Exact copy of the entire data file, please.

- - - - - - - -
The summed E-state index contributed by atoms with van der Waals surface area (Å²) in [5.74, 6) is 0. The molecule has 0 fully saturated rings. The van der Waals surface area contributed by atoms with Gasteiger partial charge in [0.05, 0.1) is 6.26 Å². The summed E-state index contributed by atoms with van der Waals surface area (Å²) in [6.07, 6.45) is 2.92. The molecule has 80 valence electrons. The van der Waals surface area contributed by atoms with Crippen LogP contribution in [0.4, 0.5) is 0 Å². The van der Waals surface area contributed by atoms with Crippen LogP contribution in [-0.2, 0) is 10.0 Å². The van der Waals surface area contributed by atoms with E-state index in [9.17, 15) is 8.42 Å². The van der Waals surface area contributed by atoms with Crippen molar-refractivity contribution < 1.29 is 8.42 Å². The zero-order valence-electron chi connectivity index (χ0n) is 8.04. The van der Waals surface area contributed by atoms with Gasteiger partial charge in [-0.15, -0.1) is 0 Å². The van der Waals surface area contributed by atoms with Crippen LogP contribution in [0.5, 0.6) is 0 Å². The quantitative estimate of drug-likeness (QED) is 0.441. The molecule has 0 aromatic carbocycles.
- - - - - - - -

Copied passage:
The summed E-state index contributed by atoms with van der Waals surface area (Å²) in [5.74, 6) is 0. The molecule has 0 fully saturated rings. The van der Waals surface area contributed by atoms with Gasteiger partial charge in [0.05, 0.1) is 6.26 Å². The summed E-state index contributed by atoms with van der Waals surface area (Å²) in [6.07, 6.45) is 2.92. The molecule has 80 valence electrons. The van der Waals surface area contributed by atoms with Crippen LogP contribution in [0.4, 0.5) is 0 Å². The van der Waals surface area contributed by atoms with Crippen LogP contribution in [-0.2, 0) is 10.0 Å². The van der Waals surface area contributed by atoms with E-state index in [9.17, 15) is 8.42 Å². The van der Waals surface area contributed by atoms with Crippen molar-refractivity contribution < 1.29 is 8.42 Å². The zero-order valence-electron chi connectivity index (χ0n) is 8.04. The van der Waals surface area contributed by atoms with Gasteiger partial charge in [-0.15, -0.1) is 0 Å². The van der Waals surface area contributed by atoms with Crippen LogP contribution in [0.5, 0.6) is 0 Å². The quantitative estimate of drug-likeness (QED) is 0.441. The molecule has 0 aromatic carbocycles.